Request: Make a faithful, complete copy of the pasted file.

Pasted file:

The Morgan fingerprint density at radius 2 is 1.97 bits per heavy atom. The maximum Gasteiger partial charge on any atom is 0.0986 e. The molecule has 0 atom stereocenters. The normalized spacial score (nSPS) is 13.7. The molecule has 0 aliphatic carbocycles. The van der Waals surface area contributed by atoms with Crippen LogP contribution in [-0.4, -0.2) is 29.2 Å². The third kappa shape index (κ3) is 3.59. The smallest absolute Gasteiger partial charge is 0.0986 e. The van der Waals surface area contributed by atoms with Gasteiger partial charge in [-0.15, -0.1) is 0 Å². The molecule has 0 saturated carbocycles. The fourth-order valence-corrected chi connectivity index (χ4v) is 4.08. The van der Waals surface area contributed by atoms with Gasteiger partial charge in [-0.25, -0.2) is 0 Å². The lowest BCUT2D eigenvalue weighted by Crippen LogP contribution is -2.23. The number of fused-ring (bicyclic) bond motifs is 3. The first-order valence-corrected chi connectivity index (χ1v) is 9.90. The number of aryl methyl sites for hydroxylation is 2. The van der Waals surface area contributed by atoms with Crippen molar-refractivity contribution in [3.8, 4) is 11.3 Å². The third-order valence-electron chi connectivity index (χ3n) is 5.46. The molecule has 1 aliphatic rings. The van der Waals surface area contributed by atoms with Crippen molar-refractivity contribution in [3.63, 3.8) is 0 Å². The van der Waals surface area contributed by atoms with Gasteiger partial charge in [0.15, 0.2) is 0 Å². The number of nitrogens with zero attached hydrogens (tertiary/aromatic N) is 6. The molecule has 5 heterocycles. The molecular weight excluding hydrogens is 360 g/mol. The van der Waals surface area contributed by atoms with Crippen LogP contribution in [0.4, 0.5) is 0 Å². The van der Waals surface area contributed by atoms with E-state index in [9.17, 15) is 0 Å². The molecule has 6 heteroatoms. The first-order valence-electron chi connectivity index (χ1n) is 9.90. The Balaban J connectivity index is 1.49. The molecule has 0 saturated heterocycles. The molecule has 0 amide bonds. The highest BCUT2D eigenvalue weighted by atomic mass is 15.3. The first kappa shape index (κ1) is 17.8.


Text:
The Morgan fingerprint density at radius 2 is 1.97 bits per heavy atom. The maximum Gasteiger partial charge on any atom is 0.0986 e. The molecule has 0 atom stereocenters. The normalized spacial score (nSPS) is 13.7. The molecule has 0 aliphatic carbocycles. The van der Waals surface area contributed by atoms with Crippen LogP contribution in [-0.4, -0.2) is 29.2 Å². The third kappa shape index (κ3) is 3.59. The smallest absolute Gasteiger partial charge is 0.0986 e. The van der Waals surface area contributed by atoms with Gasteiger partial charge in [-0.15, -0.1) is 0 Å². The molecule has 0 saturated carbocycles. The fourth-order valence-corrected chi connectivity index (χ4v) is 4.08. The van der Waals surface area contributed by atoms with Gasteiger partial charge in [-0.25, -0.2) is 0 Å². The lowest BCUT2D eigenvalue weighted by Crippen LogP contribution is -2.23. The number of fused-ring (bicyclic) bond motifs is 3. The first-order valence-corrected chi connectivity index (χ1v) is 9.90. The number of aryl methyl sites for hydroxylation is 2. The van der Waals surface area contributed by atoms with Crippen molar-refractivity contribution in [3.8, 4) is 11.3 Å². The third-order valence-electron chi connectivity index (χ3n) is 5.46. The molecule has 1 aliphatic rings. The van der Waals surface area contributed by atoms with Crippen molar-refractivity contribution in [3.63, 3.8) is 0 Å². The van der Waals surface area contributed by atoms with Gasteiger partial charge in [0.15, 0.2) is 0 Å². The number of nitrogens with zero attached hydrogens (tertiary/aromatic N) is 6. The molecule has 5 heterocycles. The molecular weight excluding hydrogens is 360 g/mol. The van der Waals surface area contributed by atoms with Crippen LogP contribution in [0.4, 0.5) is 0 Å². The van der Waals surface area contributed by atoms with E-state index in [9.17, 15) is 0 Å². The molecule has 6 heteroatoms. The first-order valence-electron chi connectivity index (χ1n) is 9.90. The Balaban J connectivity index is 1.49. The molecule has 0 saturated heterocycles. The molecule has 0 amide bonds. The highest BCUT2D eigenvalue weighted by atomic mass is 15.3. The first kappa shape index (κ1) is 17.8.